For example, I’d bet that if I stood in front of a busy train station at 9am in the morning and tried to hand out $100 notes for no reason at all, that not many people would take them. They reason is that we tell ourselves a story about the type of people that would do that “no one gives something for nothing – there must be strings attached, this guy’s clearly a weirdo and I want nothing to do with him” and so on. These are the stories we tell ourselves.

Fear: The best way to reduce the chances of making financial mistakes is to think long term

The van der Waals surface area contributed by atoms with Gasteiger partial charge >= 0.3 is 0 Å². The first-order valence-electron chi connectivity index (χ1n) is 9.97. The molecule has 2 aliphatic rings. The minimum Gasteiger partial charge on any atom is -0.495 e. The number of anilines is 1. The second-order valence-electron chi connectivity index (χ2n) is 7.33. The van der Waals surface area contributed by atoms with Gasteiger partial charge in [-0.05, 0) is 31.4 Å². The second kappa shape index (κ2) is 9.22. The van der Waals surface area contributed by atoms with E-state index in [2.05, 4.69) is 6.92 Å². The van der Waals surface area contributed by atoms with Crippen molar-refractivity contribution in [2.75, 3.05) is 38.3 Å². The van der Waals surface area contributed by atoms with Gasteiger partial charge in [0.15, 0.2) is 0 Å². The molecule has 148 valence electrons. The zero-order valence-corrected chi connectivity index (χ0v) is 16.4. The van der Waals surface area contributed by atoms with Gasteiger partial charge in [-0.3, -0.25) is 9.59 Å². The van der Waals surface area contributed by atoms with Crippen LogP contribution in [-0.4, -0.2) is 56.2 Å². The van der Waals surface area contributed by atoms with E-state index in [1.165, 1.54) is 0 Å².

It is very difficult to pick a property or stock that will be worth a lot more in 12 months’ time. It is significantly easier to pick a property or stock that will double in value over the next 10 years. The reason is that markets are, in the short run, sometimes influenced by irrational behaviour and are inherently unpredictable. However, in the long run, the underlying fundamentals will shine through and determine the outcome (either good or bad). A good yet extreme example is the dot-com bubble in the early 2000’s. Tech companies – some with zero revenue (!) – were being overvalued by the market at ridiculous amounts. The valuations made no sense whatsoever. Many of these tech companies ended up going bankrupt and investors lost a lot of money. As Warren Buffett says, “only when the tide goes out do you discover who’s been swimming naked.[1]” Fundamentals last a lot longer (a lifetime) than fads and trends.